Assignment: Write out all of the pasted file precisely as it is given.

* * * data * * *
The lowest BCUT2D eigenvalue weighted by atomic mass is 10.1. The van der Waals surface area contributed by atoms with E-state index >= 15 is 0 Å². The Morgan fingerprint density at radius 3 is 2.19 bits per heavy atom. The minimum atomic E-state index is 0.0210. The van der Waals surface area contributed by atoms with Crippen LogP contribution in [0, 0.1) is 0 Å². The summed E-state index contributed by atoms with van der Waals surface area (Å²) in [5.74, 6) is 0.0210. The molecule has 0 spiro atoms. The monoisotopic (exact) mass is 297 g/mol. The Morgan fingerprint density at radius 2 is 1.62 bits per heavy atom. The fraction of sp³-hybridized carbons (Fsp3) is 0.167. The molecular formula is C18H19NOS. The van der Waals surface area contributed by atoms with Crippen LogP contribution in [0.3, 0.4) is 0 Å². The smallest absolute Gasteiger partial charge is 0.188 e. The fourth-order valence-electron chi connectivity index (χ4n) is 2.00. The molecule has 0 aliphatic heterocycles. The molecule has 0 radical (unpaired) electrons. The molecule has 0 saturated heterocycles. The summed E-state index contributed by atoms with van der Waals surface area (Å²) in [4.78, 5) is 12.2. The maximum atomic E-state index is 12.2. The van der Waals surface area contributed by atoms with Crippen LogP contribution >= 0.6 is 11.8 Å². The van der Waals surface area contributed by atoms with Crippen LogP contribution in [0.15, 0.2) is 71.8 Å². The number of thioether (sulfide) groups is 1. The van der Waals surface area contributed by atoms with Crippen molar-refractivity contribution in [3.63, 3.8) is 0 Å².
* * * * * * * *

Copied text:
The lowest BCUT2D eigenvalue weighted by atomic mass is 10.1. The van der Waals surface area contributed by atoms with E-state index >= 15 is 0 Å². The Morgan fingerprint density at radius 3 is 2.19 bits per heavy atom. The minimum atomic E-state index is 0.0210. The van der Waals surface area contributed by atoms with Crippen LogP contribution in [0, 0.1) is 0 Å². The summed E-state index contributed by atoms with van der Waals surface area (Å²) in [5.74, 6) is 0.0210. The molecule has 0 spiro atoms. The monoisotopic (exact) mass is 297 g/mol. The Morgan fingerprint density at radius 2 is 1.62 bits per heavy atom. The fraction of sp³-hybridized carbons (Fsp3) is 0.167. The molecular formula is C18H19NOS. The van der Waals surface area contributed by atoms with Crippen LogP contribution in [0.3, 0.4) is 0 Å². The smallest absolute Gasteiger partial charge is 0.188 e. The fourth-order valence-electron chi connectivity index (χ4n) is 2.00. The molecule has 0 aliphatic heterocycles. The molecule has 0 radical (unpaired) electrons. The molecule has 0 saturated heterocycles. The summed E-state index contributed by atoms with van der Waals surface area (Å²) in [4.78, 5) is 12.2. The maximum atomic E-state index is 12.2. The van der Waals surface area contributed by atoms with Crippen LogP contribution >= 0.6 is 11.8 Å². The van der Waals surface area contributed by atoms with Crippen LogP contribution in [0.15, 0.2) is 71.8 Å². The number of thioether (sulfide) groups is 1. The van der Waals surface area contributed by atoms with Crippen molar-refractivity contribution in [3.63, 3.8) is 0 Å².